January 7, 2009 9:21 PM

Millions of pounds look set to be spent on Newcastle's communities during the economic crisis.

The Lib Dem-run city council plans to invest £21 million into energy efficiency, regeneration and boosting the economy.

The cash will be borrowed, but council tax will still have to go up by 2.9% to cover the loan, meaning a rise of 65p per week for a family living in a Band D household.

The Lib Dem council leaders are sticking to their pledge to keep the rise below the rate of inflation for the fifth year running - even though the amount Newcastle has been given by the Government has increased by only 1.75%, the joint lowest in the country.

The three-year investment will secure jobs in the face of the credit crunch.

Councillor Peter Allen, executive member for resources, said: "We've kept to our original election pledge when we took control of the council - bills down at or below the rate of inflation - and we're now delivering for the fifth year running.

"At the same time we've invested extra in the services people have told us are most important to them, such as our hugely popular rapid response teams, improving the environment in every ward round the city.

"We've achieved all this because we run an efficient operation, and we'll be tightening our belts further next year to the tune of £20 million plus, whilst still protecting frontline services."

The council is saving around £20 million by cutting 500 posts - many of them managers and administrative staff. Front line jobs will be protected.

The £21m investment will be spent on projects people in the city have raised as a priority, including:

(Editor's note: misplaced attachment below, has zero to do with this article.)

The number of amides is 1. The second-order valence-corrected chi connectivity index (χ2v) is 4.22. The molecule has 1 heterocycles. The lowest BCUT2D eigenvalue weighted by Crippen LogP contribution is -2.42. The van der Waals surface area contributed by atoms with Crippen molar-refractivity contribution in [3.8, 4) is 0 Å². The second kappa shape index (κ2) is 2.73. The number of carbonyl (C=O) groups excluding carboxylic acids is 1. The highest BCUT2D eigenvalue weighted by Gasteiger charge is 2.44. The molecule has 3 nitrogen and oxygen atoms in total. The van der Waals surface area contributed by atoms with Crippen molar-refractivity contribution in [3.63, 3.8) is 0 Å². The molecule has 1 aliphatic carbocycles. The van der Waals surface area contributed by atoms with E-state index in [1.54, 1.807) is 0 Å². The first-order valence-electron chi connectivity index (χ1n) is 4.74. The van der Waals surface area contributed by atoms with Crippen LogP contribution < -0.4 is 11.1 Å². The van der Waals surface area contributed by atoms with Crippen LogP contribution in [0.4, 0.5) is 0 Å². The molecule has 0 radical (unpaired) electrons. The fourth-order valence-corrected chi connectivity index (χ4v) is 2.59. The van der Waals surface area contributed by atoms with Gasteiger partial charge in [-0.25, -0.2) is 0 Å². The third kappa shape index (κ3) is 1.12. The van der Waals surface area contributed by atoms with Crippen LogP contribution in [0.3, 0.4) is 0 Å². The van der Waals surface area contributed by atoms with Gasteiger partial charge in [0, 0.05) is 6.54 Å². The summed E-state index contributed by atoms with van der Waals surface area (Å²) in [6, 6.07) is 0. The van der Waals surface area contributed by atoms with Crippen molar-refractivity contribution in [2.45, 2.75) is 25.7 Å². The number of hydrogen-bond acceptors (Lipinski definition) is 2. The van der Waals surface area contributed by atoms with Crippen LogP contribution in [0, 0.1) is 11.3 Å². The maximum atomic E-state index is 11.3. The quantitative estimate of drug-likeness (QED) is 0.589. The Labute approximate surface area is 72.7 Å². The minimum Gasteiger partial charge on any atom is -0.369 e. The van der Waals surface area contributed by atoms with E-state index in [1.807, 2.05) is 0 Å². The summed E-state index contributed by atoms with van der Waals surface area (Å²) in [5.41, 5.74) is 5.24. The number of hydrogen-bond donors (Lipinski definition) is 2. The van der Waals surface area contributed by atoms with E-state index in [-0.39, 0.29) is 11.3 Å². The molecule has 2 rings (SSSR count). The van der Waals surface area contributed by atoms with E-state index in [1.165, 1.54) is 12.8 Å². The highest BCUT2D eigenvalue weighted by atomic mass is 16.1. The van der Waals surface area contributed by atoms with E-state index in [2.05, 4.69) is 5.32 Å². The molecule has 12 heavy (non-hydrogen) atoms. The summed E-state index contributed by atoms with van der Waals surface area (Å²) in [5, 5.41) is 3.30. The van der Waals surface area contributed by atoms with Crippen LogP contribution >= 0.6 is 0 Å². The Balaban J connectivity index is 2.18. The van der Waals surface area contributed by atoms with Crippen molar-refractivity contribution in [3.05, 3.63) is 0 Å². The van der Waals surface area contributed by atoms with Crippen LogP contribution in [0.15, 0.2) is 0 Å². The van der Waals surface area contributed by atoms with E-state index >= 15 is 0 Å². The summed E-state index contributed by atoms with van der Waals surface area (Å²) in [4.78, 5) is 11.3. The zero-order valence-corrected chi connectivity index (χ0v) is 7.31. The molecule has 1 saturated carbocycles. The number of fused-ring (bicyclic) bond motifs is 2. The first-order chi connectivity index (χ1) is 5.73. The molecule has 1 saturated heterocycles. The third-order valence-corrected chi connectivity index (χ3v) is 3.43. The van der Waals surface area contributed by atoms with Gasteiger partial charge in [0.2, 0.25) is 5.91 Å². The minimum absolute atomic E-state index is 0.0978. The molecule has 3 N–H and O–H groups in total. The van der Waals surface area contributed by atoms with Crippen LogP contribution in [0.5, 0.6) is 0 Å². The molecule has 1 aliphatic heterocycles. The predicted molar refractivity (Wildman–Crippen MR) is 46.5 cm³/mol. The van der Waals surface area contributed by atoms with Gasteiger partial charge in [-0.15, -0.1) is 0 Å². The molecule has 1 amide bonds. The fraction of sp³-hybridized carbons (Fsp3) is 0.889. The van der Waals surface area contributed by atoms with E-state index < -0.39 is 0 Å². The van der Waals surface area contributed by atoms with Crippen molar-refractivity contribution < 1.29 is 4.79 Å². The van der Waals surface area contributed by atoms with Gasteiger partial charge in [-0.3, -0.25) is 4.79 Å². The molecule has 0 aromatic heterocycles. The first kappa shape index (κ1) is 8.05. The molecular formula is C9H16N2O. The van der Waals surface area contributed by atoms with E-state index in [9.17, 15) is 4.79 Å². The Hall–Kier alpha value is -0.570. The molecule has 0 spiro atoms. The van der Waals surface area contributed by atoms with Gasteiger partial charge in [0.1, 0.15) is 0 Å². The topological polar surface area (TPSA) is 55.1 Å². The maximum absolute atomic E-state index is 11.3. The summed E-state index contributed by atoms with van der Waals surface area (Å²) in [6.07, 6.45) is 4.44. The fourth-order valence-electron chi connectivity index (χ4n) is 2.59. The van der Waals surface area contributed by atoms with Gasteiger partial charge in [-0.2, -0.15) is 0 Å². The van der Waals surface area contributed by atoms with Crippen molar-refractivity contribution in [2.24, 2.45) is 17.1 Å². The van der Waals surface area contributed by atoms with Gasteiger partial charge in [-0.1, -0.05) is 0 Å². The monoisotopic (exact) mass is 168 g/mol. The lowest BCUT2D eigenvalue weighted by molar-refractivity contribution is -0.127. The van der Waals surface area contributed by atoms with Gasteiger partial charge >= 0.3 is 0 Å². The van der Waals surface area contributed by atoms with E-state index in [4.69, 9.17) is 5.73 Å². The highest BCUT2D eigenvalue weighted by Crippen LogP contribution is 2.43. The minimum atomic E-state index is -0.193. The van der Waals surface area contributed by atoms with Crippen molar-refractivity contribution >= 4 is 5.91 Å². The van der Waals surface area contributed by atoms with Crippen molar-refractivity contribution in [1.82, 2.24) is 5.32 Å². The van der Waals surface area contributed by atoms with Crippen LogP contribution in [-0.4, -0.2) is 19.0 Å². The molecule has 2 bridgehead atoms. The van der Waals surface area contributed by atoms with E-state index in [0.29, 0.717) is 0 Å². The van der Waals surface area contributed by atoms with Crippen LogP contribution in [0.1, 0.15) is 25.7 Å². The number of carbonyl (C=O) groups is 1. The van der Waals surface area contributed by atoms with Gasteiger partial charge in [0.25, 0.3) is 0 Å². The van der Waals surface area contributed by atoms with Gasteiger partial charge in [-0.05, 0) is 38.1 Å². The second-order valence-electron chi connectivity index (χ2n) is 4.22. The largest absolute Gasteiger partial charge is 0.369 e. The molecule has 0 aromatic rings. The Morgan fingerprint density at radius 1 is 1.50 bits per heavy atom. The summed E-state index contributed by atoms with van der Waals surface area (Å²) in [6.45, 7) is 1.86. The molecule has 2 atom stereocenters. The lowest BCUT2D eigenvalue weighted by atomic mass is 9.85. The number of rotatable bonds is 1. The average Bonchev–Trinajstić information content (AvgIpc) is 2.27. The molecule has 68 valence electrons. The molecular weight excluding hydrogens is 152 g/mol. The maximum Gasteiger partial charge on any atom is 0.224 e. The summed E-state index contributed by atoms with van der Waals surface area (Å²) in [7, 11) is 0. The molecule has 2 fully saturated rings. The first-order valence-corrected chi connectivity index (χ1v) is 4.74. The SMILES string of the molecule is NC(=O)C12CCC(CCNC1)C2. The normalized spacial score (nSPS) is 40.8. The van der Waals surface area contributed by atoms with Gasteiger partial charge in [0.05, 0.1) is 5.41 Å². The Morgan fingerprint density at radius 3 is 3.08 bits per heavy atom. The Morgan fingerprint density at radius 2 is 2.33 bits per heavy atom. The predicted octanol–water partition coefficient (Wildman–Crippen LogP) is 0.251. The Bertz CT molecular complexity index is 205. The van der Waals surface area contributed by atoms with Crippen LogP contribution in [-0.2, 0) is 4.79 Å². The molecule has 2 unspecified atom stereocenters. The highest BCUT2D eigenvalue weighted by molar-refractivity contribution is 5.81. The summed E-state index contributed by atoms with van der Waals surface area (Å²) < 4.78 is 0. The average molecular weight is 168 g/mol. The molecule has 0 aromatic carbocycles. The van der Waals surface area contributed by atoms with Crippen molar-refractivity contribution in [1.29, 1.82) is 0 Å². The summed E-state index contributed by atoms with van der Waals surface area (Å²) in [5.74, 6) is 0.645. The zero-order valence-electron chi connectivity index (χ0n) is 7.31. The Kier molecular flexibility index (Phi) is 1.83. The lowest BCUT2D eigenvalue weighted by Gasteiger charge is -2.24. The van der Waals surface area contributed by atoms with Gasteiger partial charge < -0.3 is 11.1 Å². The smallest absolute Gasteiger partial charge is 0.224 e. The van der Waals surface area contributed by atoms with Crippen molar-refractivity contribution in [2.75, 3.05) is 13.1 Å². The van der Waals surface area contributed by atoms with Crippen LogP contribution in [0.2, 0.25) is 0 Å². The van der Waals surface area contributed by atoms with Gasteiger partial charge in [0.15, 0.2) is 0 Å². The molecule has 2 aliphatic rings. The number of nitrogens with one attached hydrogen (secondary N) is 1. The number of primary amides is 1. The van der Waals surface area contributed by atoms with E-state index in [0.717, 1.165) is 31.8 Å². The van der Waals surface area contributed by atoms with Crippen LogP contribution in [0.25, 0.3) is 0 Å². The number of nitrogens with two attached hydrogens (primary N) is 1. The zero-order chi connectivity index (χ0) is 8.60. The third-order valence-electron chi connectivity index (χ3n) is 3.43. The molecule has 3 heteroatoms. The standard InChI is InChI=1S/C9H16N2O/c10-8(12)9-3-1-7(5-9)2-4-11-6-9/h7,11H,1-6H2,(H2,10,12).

:: £7m extra spending on road and pavement repairs and improvements.

:: £1.4m extra on grants for disabled facilities to make improvements in people's homes.

:: £75,000 extra on Newcastle WarmZone, helping those facing fuel poverty.

:: £800,000 extra on works at Walker Quay.

:: £4m extra in a new regeneration fund to support various schemes across Newcastle.

By using local external contractors for building work, jobs will be secured and no manpower will be taken away from frontline services.

A scheme to help low-income first-time buyers with shared equity loans and cash from the Government and developers is on the cards, and more staff to help homeowners avoid repossessions.

The council is also pledging to work with developers to help them out as the demand for homes drops, to increase the amount of affordable social housing in the city and to offer support packages for small businesses.

Council leader John Shipley said: "As well as keeping council tax bills down, and protecting frontline services, there is much that the council can do to help businesses and individuals survive the economic recession.

"Our budget proposals includes an extra £21 million of spending on infrastructure and regeneration projects - which will help keep many people in work in the construction industry locally.

"We're also continuing with a package of interventions to help people in debt crisis, to help housebuilders and homebuyers alike, and to help small businesses.

"Without this extra spending package, our council tax bills would have been even lower, but we think that supporting the city's economy through this crisis is simply the right thing to do."

The council's draft budget proposals will go out for consultation before being put to councillors in March.